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The cortical activation pattern during bilateral arm raising movements
- The cortical activation pattern during bilateral arm raising movements
- Jang, Sung Ho; Seo, Jung Pyo; Lee, Seung-Hyun; Jin, Sang-Hyun; Yeo, Sang Seok
- DGIST Authors
- Jin, Sang-Hyun
- Issue Date
- Neural Regeneration Research, 12(2), 317-320
- Article Type
- Bilateral Arm Raising; Bilateral Arm Raising; Corticoreticulospinal Tract; Corticoreticulospinal Tract; Corticospinal Tract; Corticospinal Tract; Functional Nirs; Functional Nirs; Human Brain; Infrared Spectroscopy Fnirs; Motor Control; Motor Control; Motor Recovery; Nerve Regeneration; Nerve Regeneration; Neural Regeneration; Neural Regeneration; Neuronal Activation; Neuronal Activation; Plasticity; Premotor Cortex; Pyramidal Tract; Stimulation; Stroke; System; Walking
- Bilateral arm raising movements have been used in brain rehabilitation for a long time. However, no study has been reported on the effect of these movements on the cerebral cortex. In this study, using functional near infrared spectroscopy (fNIRS), we attempted to investigate cortical activation generated during bilateral arm raising movements. Ten normal subjects were recruited for this study. fNIRS was performed using an fNIRS system with 49 channels. Bilateral arm raising movements were performed in sitting position at the rate of 0.5 Hz. We measured values of oxyhemoglobin and total hemoglobin in five regions of interest: the primary sensorimotor cortex, premotor cortex, supplementary motor area, prefrontal cortex, and posterior parietal cortex. During performance of bilateral arm raising movements, oxyhemoglobin and total hemoglobin values in the primary sensorimotor cortex, premotor cortex, supplementary motor area, and prefrontal cortex were similar, but higher in these regions than those in the prefrontal cortex. We observed activation of the arm somatotopic areas of the primary sensorimotor cortex and premotor cortex in both hemispheres during bilateral arm raising movements. According to this result, bilateral arm raising movements appeared to induce large-scale neuronal activation and therefore arm raising movements would be good exercise for recovery of brain functions. © 2017, Medknow Publications. All rights reserved.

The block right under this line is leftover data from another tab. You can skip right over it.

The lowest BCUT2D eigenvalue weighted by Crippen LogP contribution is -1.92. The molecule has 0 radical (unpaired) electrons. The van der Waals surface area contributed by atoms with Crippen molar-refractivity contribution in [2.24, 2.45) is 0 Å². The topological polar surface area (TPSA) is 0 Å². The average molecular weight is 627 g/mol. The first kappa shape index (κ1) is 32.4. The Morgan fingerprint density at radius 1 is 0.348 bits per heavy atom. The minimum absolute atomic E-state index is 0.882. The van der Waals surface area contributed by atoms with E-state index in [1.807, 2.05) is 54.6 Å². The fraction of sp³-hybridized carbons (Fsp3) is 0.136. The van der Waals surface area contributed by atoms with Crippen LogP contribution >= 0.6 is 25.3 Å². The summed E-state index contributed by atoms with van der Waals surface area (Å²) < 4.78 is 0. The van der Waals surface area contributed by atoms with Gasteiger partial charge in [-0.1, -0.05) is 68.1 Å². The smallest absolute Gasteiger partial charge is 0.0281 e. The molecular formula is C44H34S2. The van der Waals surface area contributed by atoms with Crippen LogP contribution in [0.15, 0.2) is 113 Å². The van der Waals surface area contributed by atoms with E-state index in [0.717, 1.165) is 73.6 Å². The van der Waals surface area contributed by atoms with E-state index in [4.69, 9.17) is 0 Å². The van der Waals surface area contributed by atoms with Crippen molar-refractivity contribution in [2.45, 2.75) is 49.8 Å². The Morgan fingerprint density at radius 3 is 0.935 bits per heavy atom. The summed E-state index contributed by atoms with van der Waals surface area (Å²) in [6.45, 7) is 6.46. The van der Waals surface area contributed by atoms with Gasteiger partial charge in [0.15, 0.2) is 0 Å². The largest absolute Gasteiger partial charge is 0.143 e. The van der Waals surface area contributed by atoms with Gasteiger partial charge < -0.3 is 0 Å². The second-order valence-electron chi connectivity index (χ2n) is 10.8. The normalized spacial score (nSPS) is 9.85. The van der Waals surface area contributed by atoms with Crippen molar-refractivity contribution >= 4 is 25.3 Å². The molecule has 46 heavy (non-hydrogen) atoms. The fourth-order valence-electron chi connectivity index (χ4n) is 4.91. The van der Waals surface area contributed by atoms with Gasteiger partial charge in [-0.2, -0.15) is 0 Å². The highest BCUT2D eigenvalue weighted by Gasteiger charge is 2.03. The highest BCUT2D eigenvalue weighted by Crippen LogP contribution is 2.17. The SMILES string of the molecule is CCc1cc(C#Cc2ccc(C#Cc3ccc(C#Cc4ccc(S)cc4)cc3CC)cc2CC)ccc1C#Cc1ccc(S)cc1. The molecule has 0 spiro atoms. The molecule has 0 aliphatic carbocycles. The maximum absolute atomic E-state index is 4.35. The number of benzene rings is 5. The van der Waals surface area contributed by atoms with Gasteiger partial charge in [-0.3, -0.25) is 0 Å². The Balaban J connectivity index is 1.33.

- Medknow Publications
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